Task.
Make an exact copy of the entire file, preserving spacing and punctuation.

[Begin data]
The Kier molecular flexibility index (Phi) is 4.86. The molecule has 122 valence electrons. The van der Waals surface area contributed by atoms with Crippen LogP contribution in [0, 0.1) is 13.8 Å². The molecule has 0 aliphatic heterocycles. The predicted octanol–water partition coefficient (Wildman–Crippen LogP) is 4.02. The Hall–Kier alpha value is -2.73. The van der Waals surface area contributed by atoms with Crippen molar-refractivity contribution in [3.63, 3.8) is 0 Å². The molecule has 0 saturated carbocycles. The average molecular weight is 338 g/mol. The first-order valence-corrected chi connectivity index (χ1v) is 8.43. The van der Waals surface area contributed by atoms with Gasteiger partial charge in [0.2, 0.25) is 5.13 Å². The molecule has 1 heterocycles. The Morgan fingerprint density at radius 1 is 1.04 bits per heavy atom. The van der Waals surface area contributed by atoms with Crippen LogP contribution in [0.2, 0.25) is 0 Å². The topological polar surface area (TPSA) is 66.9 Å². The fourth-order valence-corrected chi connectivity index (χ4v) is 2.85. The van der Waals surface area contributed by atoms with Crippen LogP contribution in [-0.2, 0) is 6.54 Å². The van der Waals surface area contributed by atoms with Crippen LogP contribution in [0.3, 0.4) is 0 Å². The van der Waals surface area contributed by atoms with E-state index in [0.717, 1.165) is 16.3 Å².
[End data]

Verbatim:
The Kier molecular flexibility index (Phi) is 4.86. The molecule has 122 valence electrons. The van der Waals surface area contributed by atoms with Crippen LogP contribution in [0, 0.1) is 13.8 Å². The molecule has 0 aliphatic heterocycles. The predicted octanol–water partition coefficient (Wildman–Crippen LogP) is 4.02. The Hall–Kier alpha value is -2.73. The van der Waals surface area contributed by atoms with Crippen molar-refractivity contribution in [3.63, 3.8) is 0 Å². The molecule has 0 saturated carbocycles. The average molecular weight is 338 g/mol. The first-order valence-corrected chi connectivity index (χ1v) is 8.43. The van der Waals surface area contributed by atoms with Gasteiger partial charge in [0.2, 0.25) is 5.13 Å². The molecule has 1 heterocycles. The Morgan fingerprint density at radius 1 is 1.04 bits per heavy atom. The van der Waals surface area contributed by atoms with Crippen LogP contribution in [0.2, 0.25) is 0 Å². The topological polar surface area (TPSA) is 66.9 Å². The fourth-order valence-corrected chi connectivity index (χ4v) is 2.85. The van der Waals surface area contributed by atoms with Crippen LogP contribution in [-0.2, 0) is 6.54 Å². The van der Waals surface area contributed by atoms with Crippen LogP contribution in [0.3, 0.4) is 0 Å². The van der Waals surface area contributed by atoms with E-state index in [0.717, 1.165) is 16.3 Å².